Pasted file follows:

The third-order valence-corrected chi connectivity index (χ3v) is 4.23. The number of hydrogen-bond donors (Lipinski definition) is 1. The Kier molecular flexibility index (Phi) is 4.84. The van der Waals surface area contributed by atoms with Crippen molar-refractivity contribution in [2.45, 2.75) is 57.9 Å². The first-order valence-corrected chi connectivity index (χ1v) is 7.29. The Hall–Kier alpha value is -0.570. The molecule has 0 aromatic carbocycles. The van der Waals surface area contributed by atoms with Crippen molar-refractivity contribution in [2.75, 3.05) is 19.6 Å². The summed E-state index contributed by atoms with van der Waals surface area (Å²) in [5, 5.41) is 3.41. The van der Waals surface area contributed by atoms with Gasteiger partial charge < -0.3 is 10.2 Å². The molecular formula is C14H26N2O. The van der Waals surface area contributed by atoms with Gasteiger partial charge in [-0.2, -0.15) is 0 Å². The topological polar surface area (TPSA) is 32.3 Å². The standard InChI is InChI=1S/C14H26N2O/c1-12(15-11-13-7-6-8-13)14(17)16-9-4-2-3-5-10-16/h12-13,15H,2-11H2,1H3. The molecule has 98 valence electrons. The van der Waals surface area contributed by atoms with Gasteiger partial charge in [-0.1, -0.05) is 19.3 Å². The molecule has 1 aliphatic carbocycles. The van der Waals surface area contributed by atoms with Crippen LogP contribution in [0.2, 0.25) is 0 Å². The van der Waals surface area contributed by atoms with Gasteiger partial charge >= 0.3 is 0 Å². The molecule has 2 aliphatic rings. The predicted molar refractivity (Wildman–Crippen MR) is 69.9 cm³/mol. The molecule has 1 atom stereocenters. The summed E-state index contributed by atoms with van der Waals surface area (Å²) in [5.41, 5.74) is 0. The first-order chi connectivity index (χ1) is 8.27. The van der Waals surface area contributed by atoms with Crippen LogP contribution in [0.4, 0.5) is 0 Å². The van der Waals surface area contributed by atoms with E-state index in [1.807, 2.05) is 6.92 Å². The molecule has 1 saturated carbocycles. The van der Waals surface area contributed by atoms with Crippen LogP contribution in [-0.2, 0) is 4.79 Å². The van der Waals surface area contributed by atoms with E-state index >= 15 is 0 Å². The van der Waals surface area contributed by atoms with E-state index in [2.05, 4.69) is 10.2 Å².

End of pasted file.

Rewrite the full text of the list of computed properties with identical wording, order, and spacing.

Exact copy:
The third-order valence-corrected chi connectivity index (χ3v) is 4.23. The number of hydrogen-bond donors (Lipinski definition) is 1. The Kier molecular flexibility index (Phi) is 4.84. The van der Waals surface area contributed by atoms with Crippen molar-refractivity contribution in [2.45, 2.75) is 57.9 Å². The first-order valence-corrected chi connectivity index (χ1v) is 7.29. The Hall–Kier alpha value is -0.570. The molecule has 0 aromatic carbocycles. The van der Waals surface area contributed by atoms with Crippen molar-refractivity contribution in [2.75, 3.05) is 19.6 Å². The summed E-state index contributed by atoms with van der Waals surface area (Å²) in [5, 5.41) is 3.41. The van der Waals surface area contributed by atoms with Gasteiger partial charge < -0.3 is 10.2 Å². The molecular formula is C14H26N2O. The van der Waals surface area contributed by atoms with Gasteiger partial charge in [-0.2, -0.15) is 0 Å². The topological polar surface area (TPSA) is 32.3 Å². The standard InChI is InChI=1S/C14H26N2O/c1-12(15-11-13-7-6-8-13)14(17)16-9-4-2-3-5-10-16/h12-13,15H,2-11H2,1H3. The molecule has 98 valence electrons. The van der Waals surface area contributed by atoms with Gasteiger partial charge in [-0.1, -0.05) is 19.3 Å². The molecule has 1 aliphatic carbocycles. The van der Waals surface area contributed by atoms with Crippen LogP contribution in [0.2, 0.25) is 0 Å². The van der Waals surface area contributed by atoms with Gasteiger partial charge >= 0.3 is 0 Å². The molecule has 2 aliphatic rings. The predicted molar refractivity (Wildman–Crippen MR) is 69.9 cm³/mol. The molecule has 1 atom stereocenters. The summed E-state index contributed by atoms with van der Waals surface area (Å²) in [5.41, 5.74) is 0. The first-order chi connectivity index (χ1) is 8.27. The van der Waals surface area contributed by atoms with Crippen LogP contribution in [0.4, 0.5) is 0 Å². The van der Waals surface area contributed by atoms with E-state index in [1.807, 2.05) is 6.92 Å². The molecule has 1 saturated carbocycles. The van der Waals surface area contributed by atoms with Crippen LogP contribution in [-0.2, 0) is 4.79 Å². The van der Waals surface area contributed by atoms with E-state index >= 15 is 0 Å². The van der Waals surface area contributed by atoms with E-state index in [2.05, 4.69) is 10.2 Å².